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US dropping international COVID-19 testing requirement for travel into America

June 10, 2022
4 min read
Directly above view of mom using Covid-19 rapid self-test kit for her kid at home
US dropping international COVID-19 testing requirement for travel into America
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Editor's Note

This story has been updated with new information.

After midnight on Sunday, travelers entering the U.S. will no longer have to provide proof of a negative COVID-19 test.

The testing mandate will end for passengers boarding flights after 12:01 a.m. on Sunday, June 12, the Centers for Disease Control and Prevention (CDC) said in a statement the agency tweeted Saturday morning.

The CDC’s announcement comes after Assistant White House press secretary Kevin Munoz confirmed Friday that the Biden Administration would end the requirement. CNN first reported Friday morning that the announcement was imminent.

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Citing a “new phase” in the pandemic, the CDC pointed to the availability of therapeutics as well as widespread COVID-19 immunity produced by a combination of vaccinations and infections as the rationale for ending a requirement that "was needed at an earlier stage in the pandemic.”

Although the federal mask mandate for air travelers was overruled by a federal judge in late April and allowed to expire on May 3, the testing requirement had remained in place despite intense pressure from airline and travel industry groups. Critics have said that the mandate does not appear to have had any impact on limiting the spread of COVID-19 cases or new variants.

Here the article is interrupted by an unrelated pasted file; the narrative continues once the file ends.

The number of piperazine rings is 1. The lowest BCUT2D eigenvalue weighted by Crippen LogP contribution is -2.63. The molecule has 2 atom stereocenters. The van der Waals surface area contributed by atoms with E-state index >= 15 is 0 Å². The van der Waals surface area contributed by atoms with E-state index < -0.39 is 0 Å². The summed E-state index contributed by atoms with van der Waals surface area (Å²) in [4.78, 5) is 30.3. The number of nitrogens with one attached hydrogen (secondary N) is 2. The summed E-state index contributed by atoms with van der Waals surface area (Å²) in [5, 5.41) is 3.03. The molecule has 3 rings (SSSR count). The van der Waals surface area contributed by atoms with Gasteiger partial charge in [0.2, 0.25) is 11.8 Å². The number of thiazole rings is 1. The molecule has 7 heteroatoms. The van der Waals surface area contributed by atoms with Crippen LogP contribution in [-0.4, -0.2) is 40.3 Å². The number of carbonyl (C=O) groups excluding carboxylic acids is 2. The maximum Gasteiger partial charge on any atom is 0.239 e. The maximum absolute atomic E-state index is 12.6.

Many other countries and jurisdictions, including the European Union and Canada, have already dropped similar requirements. The United States has remained the most prominent holdout among Western nations in requiring incoming travelers to submit a test to enter, despite various calls from U.S. airlines, the U.S. Senate, the international travel industry and travelers themselves to ditch it.

"Today marks another huge step forward for the recovery of inbound air travel and the return of international travel to the United States," U.S. Travel Association president Roger Dow said in a statement. "The Biden administration is to be commended for this action, which will welcome back visitors from around the world and accelerate the recovery of the U.S. travel industry."

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Airlines for America, the trade group representing most major U.S. airlines, issued similar sentiments.

"Lifting this policy will help encourage and restore air travel to the United States, benefiting communities across the country that rely heavily on travel and tourism to support their local economies," president and CEO Nicholas E. Calio said. "We are eager to welcome the millions of travelers who are ready to come to the U.S. for vacation, business and reunions with loved ones."

The CDC first implemented the predeparture testing requirement in January 2021, and its terms have changed multiple times since then. Initially, all travelers, regardless of vaccination status, were able to supply proof of a negative COVID-19 test taken within three days before their flight departed for the U.S.

This changed in November when the government started requiring unvaccinated U.S. travelers to test within one day of departure while allowing vaccinated travelers to continue following the three-day window.

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In December, the government streamlined entry requirements by shortening the previous testing window to require all travelers, independent of vaccination status, to test within one day of departure for the U.S.

Throughout its iterations, the predeparture testing rule has applied equally to Americans and non-U.S. citizens alike, though entry by the latter group has always been restricted to those who can show they are fully vaccinated.

Despite rescinding the requirement, the CDC issued a recommendation that travelers boarding a flight to the U.S. get tested within three days of departure and not travel if they are sick.

Additional reporting by Sean Cudahy and Caroline Tanner.

Featured image by Getty Images
Editorial disclaimer: Opinions expressed here are the author’s alone, not those of any bank, credit card issuer, airline or hotel chain, and have not been reviewed, approved or otherwise endorsed by any of these entities.